The European Commission (EC) impounded documents from several major banks Tuesday, to see how key interest rates are set, according to people familiar with the matter, The Wall Street Journal informs. Among other things, investigators are looking at whether banks accurately reported their borrowing costs.
Euro Interbank Offered Rate, or Euribor, set by more than 40 banks, is a benchmark used to determine interest rates on trillions of euros worth of euro-denominated loans and debt instruments.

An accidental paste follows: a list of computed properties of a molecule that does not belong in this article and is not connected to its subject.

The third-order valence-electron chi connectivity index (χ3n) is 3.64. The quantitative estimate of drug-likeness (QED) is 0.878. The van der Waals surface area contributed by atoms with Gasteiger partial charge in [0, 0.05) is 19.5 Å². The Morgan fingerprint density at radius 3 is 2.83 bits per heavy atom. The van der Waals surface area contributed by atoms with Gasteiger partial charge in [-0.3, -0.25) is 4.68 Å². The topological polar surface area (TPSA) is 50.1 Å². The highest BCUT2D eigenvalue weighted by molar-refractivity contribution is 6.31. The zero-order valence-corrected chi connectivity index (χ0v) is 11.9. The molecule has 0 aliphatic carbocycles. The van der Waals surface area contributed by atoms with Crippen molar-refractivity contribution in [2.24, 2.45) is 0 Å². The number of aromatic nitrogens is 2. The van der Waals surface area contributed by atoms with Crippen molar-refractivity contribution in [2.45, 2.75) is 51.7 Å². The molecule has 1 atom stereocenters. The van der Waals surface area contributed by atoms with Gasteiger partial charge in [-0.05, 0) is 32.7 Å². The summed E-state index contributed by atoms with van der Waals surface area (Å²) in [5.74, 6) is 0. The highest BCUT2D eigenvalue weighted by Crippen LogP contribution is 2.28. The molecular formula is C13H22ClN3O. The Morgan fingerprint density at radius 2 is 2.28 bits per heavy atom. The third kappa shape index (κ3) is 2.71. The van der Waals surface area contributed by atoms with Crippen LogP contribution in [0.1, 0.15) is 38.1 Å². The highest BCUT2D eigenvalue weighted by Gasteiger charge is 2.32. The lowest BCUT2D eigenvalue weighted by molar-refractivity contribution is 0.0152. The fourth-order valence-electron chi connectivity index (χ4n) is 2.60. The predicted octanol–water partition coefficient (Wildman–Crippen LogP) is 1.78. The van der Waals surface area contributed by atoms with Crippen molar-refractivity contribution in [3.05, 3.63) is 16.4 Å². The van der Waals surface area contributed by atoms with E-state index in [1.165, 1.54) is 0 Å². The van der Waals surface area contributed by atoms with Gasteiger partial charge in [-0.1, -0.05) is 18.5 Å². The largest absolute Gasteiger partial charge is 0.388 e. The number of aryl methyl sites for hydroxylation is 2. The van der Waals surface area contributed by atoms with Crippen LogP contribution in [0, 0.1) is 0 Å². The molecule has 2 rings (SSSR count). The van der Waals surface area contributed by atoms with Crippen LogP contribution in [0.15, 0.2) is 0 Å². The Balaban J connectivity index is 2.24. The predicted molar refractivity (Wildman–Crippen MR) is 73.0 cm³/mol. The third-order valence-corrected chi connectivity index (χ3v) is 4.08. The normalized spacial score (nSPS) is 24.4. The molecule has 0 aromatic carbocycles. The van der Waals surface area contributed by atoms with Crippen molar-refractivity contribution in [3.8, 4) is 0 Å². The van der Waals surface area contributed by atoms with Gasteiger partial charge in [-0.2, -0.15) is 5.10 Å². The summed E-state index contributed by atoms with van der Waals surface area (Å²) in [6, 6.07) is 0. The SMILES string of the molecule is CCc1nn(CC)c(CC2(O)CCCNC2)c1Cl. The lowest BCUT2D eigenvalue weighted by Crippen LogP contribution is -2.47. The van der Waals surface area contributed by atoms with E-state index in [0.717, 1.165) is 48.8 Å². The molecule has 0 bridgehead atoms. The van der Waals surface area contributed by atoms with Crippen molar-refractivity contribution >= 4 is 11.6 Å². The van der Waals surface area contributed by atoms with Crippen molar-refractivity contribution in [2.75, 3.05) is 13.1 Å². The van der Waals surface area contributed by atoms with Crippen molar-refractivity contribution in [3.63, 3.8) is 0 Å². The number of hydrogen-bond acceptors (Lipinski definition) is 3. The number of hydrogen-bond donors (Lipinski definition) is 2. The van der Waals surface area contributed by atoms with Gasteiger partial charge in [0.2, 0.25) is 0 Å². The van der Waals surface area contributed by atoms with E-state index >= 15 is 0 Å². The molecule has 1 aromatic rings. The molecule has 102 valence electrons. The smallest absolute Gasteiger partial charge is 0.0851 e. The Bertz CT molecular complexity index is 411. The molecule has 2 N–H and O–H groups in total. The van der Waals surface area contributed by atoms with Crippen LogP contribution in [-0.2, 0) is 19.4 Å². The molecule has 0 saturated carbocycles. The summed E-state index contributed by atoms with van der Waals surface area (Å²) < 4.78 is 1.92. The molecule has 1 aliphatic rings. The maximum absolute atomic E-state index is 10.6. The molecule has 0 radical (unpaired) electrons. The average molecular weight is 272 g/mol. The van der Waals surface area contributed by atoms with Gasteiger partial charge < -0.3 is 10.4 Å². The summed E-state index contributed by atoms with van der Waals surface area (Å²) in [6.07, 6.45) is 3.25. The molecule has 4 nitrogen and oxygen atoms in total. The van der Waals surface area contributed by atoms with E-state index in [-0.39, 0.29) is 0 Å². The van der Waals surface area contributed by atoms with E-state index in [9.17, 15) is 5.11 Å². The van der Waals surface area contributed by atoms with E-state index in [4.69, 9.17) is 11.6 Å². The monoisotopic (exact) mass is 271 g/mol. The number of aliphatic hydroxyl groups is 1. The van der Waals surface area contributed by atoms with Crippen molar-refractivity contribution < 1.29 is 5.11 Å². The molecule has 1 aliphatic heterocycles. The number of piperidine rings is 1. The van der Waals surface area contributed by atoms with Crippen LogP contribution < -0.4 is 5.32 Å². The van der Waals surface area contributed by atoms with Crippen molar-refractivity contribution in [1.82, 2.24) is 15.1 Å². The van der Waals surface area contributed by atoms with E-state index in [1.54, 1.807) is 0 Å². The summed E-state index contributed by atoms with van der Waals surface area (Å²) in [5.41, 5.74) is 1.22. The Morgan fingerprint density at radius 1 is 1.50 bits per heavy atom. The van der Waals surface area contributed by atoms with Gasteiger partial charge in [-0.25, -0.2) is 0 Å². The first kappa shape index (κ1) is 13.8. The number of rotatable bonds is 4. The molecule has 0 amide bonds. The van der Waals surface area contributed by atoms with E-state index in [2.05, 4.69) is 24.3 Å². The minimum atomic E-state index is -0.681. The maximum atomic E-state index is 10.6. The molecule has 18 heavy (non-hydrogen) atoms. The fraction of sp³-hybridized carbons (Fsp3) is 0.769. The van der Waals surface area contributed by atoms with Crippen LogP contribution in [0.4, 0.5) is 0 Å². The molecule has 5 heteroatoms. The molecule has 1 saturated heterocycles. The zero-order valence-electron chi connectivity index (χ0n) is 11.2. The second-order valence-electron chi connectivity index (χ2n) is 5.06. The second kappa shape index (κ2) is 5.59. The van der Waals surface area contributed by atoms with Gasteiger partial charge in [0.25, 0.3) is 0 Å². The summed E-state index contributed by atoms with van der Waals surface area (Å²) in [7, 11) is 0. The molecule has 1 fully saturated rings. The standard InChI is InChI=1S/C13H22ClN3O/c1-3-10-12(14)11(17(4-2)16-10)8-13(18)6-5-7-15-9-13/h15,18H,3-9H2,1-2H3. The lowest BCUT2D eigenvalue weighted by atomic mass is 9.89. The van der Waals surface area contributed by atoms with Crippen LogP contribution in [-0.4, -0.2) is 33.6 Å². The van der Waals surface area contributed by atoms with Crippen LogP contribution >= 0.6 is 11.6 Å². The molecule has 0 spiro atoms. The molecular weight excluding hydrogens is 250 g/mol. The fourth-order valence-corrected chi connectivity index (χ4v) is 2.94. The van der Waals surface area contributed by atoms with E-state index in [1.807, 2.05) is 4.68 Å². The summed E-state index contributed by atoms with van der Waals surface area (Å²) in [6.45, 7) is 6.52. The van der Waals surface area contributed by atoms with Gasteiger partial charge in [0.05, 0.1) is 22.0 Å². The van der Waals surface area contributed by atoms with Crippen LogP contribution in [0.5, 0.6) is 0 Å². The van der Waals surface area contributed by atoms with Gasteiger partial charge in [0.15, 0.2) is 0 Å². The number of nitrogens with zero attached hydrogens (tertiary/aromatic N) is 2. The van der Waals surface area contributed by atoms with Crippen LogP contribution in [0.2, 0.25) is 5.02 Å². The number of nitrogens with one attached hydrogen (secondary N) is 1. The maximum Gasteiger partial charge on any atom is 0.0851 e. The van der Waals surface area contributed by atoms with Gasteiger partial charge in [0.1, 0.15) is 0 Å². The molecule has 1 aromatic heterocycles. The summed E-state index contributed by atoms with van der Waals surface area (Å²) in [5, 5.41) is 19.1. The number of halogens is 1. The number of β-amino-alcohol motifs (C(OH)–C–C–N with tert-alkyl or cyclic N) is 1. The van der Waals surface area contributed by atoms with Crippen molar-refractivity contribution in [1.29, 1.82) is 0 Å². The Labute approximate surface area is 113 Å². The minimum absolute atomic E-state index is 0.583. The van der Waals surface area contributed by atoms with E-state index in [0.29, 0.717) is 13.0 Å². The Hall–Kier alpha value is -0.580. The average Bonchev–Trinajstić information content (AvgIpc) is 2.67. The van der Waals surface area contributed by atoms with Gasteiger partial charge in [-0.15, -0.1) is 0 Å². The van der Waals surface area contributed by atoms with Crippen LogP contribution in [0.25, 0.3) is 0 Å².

The Euribor rate-setting panel includes some of Europe’s biggest banks. A list of financial firms raided Tuesday by the European Commission, which is the executive branch of the European Union, wasn’t available. A spokeswoman for the European Commission declined to comment Tuesday. “It was more of a visit than a raid,” said an executive at one bank in London where European Commission officials showed up unannounced. The surprise visits, known as dawn raids, are likely part of an effort by European officials to better understand the mechanics of Euribor, according to people familiar with the matter. Cedric Quemener, the manager of Euribor EBF, the group in Brussels that manages the Euribor interest rate, said he isn’t worried about the investigation because Euribor is based on information collected from so many banks. The probe by the European Commission is being conducted by its antitrust unit, led by Joaquin Almunia.